Chief Medical Officer, Dr. Merlene Fredericks indicated that the Ministry of Health has ramped up its surveillance and testing procedures for Zika virus as well as dengue and chikungunya. Zika is spread in a similar manner as dengue and chikungunya – by the bite of an infected Aedes aegypti mosquito.
She said that although there are no confirmed cases of Zika virus on the island, it is only a matter of time before it spreads to the rest of the Caribbean, including St. Lucia.
“To date we have noticed no abnormal trend. We are actually below the normal level that we see for these sort of illnesses – what we call undifferentiated fever, dengue, chikungunya – so we are actually at a very low level right now. We are doing random testing of certain samples when persons come in with fever and joint pain, even if we believe it’s dengue or chikungunya. We’re also taking some samples to send to CARPHA as ask them to check for Zika virus as well,” the senior health official said.
Zika causes an illness which is very similar to symptoms experienced with dengue fever and chikungunya, such as fever, muscle or joint pain and sometimes development of a rash. However, unlike dengue and chikungunya, Zika causes redness of the eyes in some cases.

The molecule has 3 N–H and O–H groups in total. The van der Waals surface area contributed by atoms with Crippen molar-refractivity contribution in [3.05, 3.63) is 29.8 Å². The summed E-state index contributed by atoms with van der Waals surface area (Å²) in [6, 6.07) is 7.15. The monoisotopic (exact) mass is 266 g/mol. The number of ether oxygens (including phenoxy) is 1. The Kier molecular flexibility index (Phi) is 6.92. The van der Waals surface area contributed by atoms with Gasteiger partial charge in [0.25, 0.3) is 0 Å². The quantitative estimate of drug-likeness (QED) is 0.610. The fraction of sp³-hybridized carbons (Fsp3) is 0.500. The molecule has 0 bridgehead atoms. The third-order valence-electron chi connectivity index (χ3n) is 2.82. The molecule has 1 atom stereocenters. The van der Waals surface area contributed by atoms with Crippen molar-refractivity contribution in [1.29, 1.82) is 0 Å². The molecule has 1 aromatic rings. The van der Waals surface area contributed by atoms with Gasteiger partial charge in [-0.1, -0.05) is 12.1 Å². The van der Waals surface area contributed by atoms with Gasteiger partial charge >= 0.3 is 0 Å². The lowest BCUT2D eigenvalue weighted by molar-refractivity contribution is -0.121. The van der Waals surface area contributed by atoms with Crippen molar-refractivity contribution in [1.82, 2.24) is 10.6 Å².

Fredericks highlighted the recent alert by CARPHA for pregnant mothers to take special caution to avoid being bitten by mosquitoes.
“We would like to give a special warning to pregnant mothers. Mosquitoes actually prefer pregnant mothers. When someone is pregnant the body temperature increases and that’s one of the things that actually attracts mosquitoes,” she explained.
The Chief Medical Officer also noted that in Brazil and other countries experiencing a Zika outbreak it has been observed that there is an increased incidence of a congenital abnormality called microcephaly.
“In some cases, if a pregnant mother gets infected with Zika early in her pregnancy during the time that the baby is developing in the womb, the baby can actually have an abnormality where the head is smaller than it should be…They have also realized in countries with ongoing epidemic that although most of the cases are mild and many persons who have it don’t even know they have it, in a few instances person can develop what is called Guillain Barre Syndrome which is a temporary weakening and sort of paralysis of the muscles which can be mild or severe and most times persons would have to be treated in hospital,” she added.
Fredericks advocates wearing long clothing, particularly at dusk and dawn when the Aedes aegypti mosquito is known to be most active, and advises that bed nets, window and door screens and insect repellents to avoid mosquito bites.
She emphasized that the public needs to prepare for the disease by employing similar prevention strategies as with dengue and chikungunya: limit the breeding of the Aedes aegypti mosquito and reduce the overall mosquito population.
Prevention, she said, had to start in the home with ensuring that yards are clean and free of debris; bulky waste is disposed of at the landfill; tires are disposed of, shredded or filled with soil; drums are covered properly; and flower vases filled with soil and not water as the Ades aegypti mosquito breeds mainly in clear stagnant water.